In a recent comment session with fellow photographer Wil C. Fry, we talked about an image I made in 2006 at Muley Point, Utah. My wife Abby and I were taking a driving tour loop south from Monticello, Utah, through Cedar Mesa, past Muley Point, down the Moki Dugway, and through Valley of the Gods. It was a beautifully bright, clear day. Abby and I both shot well. Or so we thought.
One of the things we saw and photographed at Muley Point was Monument Valley, about 30 miles south. Despite the sunshine, there was a considerable amount of haze in the distance, and since haze scatters blue light, the spires of Monument Valley looked very blue. But overall, the image expressed the tone of the day, and the impressive distance views of the desert.
The noticeably blue haze in the distance seemed to distract me (particularly with my black-and-white, haze-cutting-filter roots), so I decided to ask a web forum, photo.net, for suggestions. Maybe someone there had a similar problem and found a solution, possibly in the form of an Adobe Photoshop action.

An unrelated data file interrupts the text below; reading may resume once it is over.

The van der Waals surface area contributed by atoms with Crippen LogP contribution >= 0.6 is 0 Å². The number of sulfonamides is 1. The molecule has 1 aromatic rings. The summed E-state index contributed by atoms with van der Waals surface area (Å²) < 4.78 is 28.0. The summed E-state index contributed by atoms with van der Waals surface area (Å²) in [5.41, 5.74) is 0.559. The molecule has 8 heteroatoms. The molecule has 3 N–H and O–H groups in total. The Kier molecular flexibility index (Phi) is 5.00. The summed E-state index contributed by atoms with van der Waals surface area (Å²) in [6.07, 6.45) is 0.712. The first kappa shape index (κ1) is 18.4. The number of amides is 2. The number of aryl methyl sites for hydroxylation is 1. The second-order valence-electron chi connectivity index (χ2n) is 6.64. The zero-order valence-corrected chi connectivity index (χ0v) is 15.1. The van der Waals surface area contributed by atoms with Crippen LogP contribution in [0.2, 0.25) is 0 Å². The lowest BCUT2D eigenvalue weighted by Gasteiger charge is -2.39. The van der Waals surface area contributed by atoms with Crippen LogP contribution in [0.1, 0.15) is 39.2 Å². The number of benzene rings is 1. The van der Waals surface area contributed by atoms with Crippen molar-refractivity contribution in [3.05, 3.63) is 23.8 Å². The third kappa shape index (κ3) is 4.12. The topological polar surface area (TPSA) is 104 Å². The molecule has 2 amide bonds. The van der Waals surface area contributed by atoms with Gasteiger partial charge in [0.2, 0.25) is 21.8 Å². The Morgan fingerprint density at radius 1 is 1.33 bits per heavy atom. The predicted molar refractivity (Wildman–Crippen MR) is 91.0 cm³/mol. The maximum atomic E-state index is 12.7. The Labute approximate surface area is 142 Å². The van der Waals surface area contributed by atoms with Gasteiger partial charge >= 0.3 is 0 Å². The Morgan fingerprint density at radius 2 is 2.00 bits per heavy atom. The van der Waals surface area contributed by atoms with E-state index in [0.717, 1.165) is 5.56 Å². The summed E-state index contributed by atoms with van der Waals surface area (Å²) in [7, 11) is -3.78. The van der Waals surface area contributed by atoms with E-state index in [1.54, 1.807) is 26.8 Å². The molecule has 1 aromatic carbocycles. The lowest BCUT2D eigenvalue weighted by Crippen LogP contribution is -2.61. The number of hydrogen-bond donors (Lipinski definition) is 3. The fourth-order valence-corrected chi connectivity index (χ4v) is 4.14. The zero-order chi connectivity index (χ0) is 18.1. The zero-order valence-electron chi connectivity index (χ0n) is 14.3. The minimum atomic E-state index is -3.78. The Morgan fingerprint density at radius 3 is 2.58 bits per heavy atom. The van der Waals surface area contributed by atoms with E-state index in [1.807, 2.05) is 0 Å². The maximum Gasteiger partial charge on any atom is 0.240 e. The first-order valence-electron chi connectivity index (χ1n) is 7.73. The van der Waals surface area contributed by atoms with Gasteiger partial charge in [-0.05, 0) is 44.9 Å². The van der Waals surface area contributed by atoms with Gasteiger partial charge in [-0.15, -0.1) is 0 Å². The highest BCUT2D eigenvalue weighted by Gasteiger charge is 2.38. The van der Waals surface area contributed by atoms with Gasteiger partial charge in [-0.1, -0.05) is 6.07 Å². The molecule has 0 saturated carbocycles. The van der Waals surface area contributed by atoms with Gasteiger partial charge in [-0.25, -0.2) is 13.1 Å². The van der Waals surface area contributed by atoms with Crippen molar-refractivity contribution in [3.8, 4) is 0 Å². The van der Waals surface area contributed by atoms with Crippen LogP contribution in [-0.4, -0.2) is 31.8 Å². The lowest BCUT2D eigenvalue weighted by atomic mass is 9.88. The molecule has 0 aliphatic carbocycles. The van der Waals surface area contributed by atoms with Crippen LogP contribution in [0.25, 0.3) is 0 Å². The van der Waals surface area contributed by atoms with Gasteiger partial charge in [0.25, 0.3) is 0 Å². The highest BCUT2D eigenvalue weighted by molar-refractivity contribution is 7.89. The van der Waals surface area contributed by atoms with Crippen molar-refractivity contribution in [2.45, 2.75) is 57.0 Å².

Pretty much as soon as I had posted it, someone laid into me: “There’s no way to advise you since this image is horribly overexposed.”
I took the image and my comments down as soon as I read that, because that kind of comment is the way the internet community rolls: one-dimensional, judgmental, completely ill-informed blanket condemnations.
Some part of me thinks I should have called the guy out: your weren’t there, you didn’t shoot this, you don’t know how it looked, and you had no way of knowing what I wanted. But I knew better. No one on the internet ever backs down and thanks you for setting them straight. They usually just call you names.
My takeaway from this is that it is usually a waste of valuable time, energy and creative thought to attempt to get much more than basic advice from web forums and social media. Better advice is to follow your heart, your creative spirit, and your instincts. The internet is not the place for greatness.